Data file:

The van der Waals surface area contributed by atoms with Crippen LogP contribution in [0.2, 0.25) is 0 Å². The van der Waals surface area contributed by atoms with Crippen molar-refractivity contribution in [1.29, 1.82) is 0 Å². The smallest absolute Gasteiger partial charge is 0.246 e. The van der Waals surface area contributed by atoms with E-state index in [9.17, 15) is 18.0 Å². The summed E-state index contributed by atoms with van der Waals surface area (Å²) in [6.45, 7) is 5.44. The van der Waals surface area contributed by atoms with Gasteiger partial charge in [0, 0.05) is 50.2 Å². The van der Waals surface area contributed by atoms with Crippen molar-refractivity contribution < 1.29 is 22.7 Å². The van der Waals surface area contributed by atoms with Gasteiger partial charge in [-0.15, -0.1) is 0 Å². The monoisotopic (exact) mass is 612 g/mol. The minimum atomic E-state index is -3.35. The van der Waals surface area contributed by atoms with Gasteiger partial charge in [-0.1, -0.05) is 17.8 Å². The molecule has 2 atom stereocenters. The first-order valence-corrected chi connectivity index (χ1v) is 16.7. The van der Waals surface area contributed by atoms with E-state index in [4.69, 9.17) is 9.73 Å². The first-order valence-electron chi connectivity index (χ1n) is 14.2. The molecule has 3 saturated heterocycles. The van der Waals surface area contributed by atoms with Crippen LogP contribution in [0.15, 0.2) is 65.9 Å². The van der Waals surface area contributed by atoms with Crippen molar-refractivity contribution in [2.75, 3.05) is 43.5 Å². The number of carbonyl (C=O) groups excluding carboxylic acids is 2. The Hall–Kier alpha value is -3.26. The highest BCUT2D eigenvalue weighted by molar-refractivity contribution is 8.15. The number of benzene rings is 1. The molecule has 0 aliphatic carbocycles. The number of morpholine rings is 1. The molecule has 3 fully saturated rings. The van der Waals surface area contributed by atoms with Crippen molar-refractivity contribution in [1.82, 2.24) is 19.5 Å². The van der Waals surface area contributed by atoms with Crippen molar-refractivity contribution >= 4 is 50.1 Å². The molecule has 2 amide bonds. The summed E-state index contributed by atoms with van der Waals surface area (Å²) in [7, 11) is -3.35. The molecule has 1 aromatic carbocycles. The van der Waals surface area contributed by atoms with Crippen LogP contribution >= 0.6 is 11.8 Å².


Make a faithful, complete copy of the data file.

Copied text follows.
The van der Waals surface area contributed by atoms with Crippen LogP contribution in [0.2, 0.25) is 0 Å². The van der Waals surface area contributed by atoms with Crippen molar-refractivity contribution in [1.29, 1.82) is 0 Å². The smallest absolute Gasteiger partial charge is 0.246 e. The van der Waals surface area contributed by atoms with E-state index in [9.17, 15) is 18.0 Å². The summed E-state index contributed by atoms with van der Waals surface area (Å²) in [6.45, 7) is 5.44. The van der Waals surface area contributed by atoms with Gasteiger partial charge in [0, 0.05) is 50.2 Å². The van der Waals surface area contributed by atoms with Crippen molar-refractivity contribution < 1.29 is 22.7 Å². The van der Waals surface area contributed by atoms with Gasteiger partial charge in [-0.15, -0.1) is 0 Å². The monoisotopic (exact) mass is 612 g/mol. The minimum atomic E-state index is -3.35. The van der Waals surface area contributed by atoms with Gasteiger partial charge in [-0.1, -0.05) is 17.8 Å². The molecule has 2 atom stereocenters. The first-order valence-corrected chi connectivity index (χ1v) is 16.7. The van der Waals surface area contributed by atoms with E-state index in [4.69, 9.17) is 9.73 Å². The first-order valence-electron chi connectivity index (χ1n) is 14.2. The molecule has 3 saturated heterocycles. The van der Waals surface area contributed by atoms with Crippen LogP contribution in [0.15, 0.2) is 65.9 Å². The van der Waals surface area contributed by atoms with Crippen molar-refractivity contribution in [2.75, 3.05) is 43.5 Å². The number of carbonyl (C=O) groups excluding carboxylic acids is 2. The Hall–Kier alpha value is -3.26. The highest BCUT2D eigenvalue weighted by molar-refractivity contribution is 8.15. The number of benzene rings is 1. The molecule has 0 aliphatic carbocycles. The number of morpholine rings is 1. The molecule has 3 fully saturated rings. The van der Waals surface area contributed by atoms with Crippen molar-refractivity contribution in [1.82, 2.24) is 19.5 Å². The van der Waals surface area contributed by atoms with Crippen molar-refractivity contribution >= 4 is 50.1 Å². The molecule has 2 amide bonds. The summed E-state index contributed by atoms with van der Waals surface area (Å²) in [7, 11) is -3.35. The molecule has 1 aromatic carbocycles. The van der Waals surface area contributed by atoms with Crippen LogP contribution >= 0.6 is 11.8 Å².